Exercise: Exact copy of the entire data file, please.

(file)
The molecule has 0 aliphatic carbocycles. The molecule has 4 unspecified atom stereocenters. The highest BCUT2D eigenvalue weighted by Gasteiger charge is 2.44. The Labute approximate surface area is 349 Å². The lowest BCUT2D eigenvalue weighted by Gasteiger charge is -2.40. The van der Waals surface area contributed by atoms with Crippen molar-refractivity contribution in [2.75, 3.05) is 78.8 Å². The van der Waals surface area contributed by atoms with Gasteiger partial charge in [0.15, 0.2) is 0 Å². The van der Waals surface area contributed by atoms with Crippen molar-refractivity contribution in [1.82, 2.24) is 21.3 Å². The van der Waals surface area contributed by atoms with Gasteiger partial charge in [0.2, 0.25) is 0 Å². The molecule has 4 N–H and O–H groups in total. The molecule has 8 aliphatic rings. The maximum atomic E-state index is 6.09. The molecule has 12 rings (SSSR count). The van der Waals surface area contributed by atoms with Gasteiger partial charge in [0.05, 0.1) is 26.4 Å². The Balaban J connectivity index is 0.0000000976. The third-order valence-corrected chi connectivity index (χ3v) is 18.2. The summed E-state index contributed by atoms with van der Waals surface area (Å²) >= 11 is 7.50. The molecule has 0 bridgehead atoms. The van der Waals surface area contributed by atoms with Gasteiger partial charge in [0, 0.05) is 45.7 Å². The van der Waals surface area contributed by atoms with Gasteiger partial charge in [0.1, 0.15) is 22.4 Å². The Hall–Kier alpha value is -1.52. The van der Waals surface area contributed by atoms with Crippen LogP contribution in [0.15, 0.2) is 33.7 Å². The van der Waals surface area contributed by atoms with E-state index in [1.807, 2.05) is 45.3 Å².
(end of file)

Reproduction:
The molecule has 0 aliphatic carbocycles. The molecule has 4 unspecified atom stereocenters. The highest BCUT2D eigenvalue weighted by Gasteiger charge is 2.44. The Labute approximate surface area is 349 Å². The lowest BCUT2D eigenvalue weighted by Gasteiger charge is -2.40. The van der Waals surface area contributed by atoms with Crippen molar-refractivity contribution in [2.75, 3.05) is 78.8 Å². The van der Waals surface area contributed by atoms with Gasteiger partial charge in [0.15, 0.2) is 0 Å². The van der Waals surface area contributed by atoms with Crippen molar-refractivity contribution in [1.82, 2.24) is 21.3 Å². The van der Waals surface area contributed by atoms with Gasteiger partial charge in [0.2, 0.25) is 0 Å². The molecule has 4 N–H and O–H groups in total. The molecule has 8 aliphatic rings. The maximum atomic E-state index is 6.09. The molecule has 12 rings (SSSR count). The van der Waals surface area contributed by atoms with Gasteiger partial charge in [0.05, 0.1) is 26.4 Å². The Balaban J connectivity index is 0.0000000976. The third-order valence-corrected chi connectivity index (χ3v) is 18.2. The summed E-state index contributed by atoms with van der Waals surface area (Å²) >= 11 is 7.50. The molecule has 0 bridgehead atoms. The van der Waals surface area contributed by atoms with Gasteiger partial charge in [0, 0.05) is 45.7 Å². The van der Waals surface area contributed by atoms with Gasteiger partial charge in [0.1, 0.15) is 22.4 Å². The Hall–Kier alpha value is -1.52. The van der Waals surface area contributed by atoms with Crippen LogP contribution in [0.15, 0.2) is 33.7 Å². The van der Waals surface area contributed by atoms with E-state index in [1.807, 2.05) is 45.3 Å².